Thieves Boost Info on 64,000 Ohio State Workers

Thieves who broke into a car belonging to an intern for the state of Ohio on Sunday now have access to data on all the state’s 64,000 employees — at least theoretically.

The data, which was on a backup device, included the names and Social Security numbers for all employees of the state, Gov. Ted Strickland announced Friday. Fortunately, it was encrypted, Keith Dailey, press secretary for the governor’s office, told TechNewsWorld. Ohio Highway Patrol has asked that specific details about the computer device and its encryption be withheld so as not to interfere with the investigation, Dailey said. [*Editor’s Note]

Identity Protection

State employees were notified Friday morning via e-mail, and a letter will also be sent to their homes. In addition, a Web site went live today for ongoing information about the situation.

“I have asked the Ohio Highway Patrol to lead the investigation to recover the device,” Gov. Strickland said. “Also, I have directed the Department of Administrative Services to secure the opportunity for state employees to access free identity theft prevention and protection services for one year.”

Faulty Practices

Electronic data management standards at the intern’s work site call for the offsite storage of one set of backup data, and the intern had been “inappropriately designated to store the data at his home,” Gov. Strickland’s office said.

Strickland has since forbidden this data management practice and ordered a review of the events that led to the theft of the data. Once the facts are known, he will take appropriate disciplinary action.

The governor has also issued an executive order for state IT managers to immediately review procedures for handling data backup, making changes if necessary, to ensure that information is secure.

Encrypt, Encrypt, Encrypt

Unfortunately, the theft and loss of sensitive data is all too common, and even the biggest corporations and organizations have experienced it.

“This happens almost daily, so it’s almost not really news anymore,” Johannes Ullrich, chief technology officer at the SANS (SysAdmin, Audit, Networking and Security) Institute, told TechNewsWorld. “You can’t prevent every loss or theft of data, so the lesson is that you need to encrypt everything,” he said.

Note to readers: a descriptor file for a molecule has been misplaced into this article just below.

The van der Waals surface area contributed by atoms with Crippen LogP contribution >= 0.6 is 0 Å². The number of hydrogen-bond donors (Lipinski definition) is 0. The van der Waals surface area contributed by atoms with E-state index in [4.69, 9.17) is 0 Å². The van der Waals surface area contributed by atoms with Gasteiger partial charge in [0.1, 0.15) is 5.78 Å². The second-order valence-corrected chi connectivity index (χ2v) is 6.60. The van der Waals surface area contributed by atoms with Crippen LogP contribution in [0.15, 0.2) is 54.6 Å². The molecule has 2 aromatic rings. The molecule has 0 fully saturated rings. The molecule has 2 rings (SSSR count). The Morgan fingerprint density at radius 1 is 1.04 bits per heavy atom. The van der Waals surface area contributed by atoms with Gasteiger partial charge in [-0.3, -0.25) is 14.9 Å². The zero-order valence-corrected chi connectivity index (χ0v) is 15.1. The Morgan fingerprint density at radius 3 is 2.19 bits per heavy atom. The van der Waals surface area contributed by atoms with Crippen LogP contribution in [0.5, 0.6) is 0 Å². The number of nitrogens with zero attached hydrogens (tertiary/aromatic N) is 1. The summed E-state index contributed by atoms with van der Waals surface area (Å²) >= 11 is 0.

“Most everyone agrees that the only true way to defend data in any medium is to encrypt it,” agreed Phillip Dunkelberger, president and CEO of data protection provider PGP. “I’m glad the state of Ohio was already following that best practice.” [*Editor’s Note]

All the Data

It’s not just data stored on the drives of corporate computers that must be protected, Dunkelberger told TechNewsWorld; data in e-mails and on mobile devices like laptops and thumb drives should be encrypted as well, he stressed.

The theft of the backup device also underscores a key fact about cybersecurity, Parry Aftab, security expert and lawyer, told TechNewsWorld.

“This underscores the kind of risks that all of us face with our digital data,” she said. “It doesn’t come from cyber warfare or high-tech hackers or white-collar intelligence thieves. Instead, it comes from someone not taking very good care of normal, everyday devices that store this information.”

It’s the Little Things

Indeed, most of the problems Aftab sees with data exposure and corruption come from things like this — laptop thefts or employees who forget to encrypt data, share flash drives or fail to log out of their computers at the end of the day, she said.

“By and large,” she concluded, “most serious data exposure comes from everyday sloppiness or lack of attention.”

*ECT News Network editor’s note: UPDATE: In response to a query from ECT News Network on June 21, 2007, Keith Dailey, press secretary for the governor’s office, retracted his earlier statement that the data was encrypted: “The data on the device was not encrypted, as you’ve read, and the governor has called for standardized encryption protocol to address this in an executive order across all state agencies,” he told TechNewsWorld. “The governor has emphasized that it is unlikely someone could access the information in the device because specialized knowledge and equipment are necessary to extract the data.”

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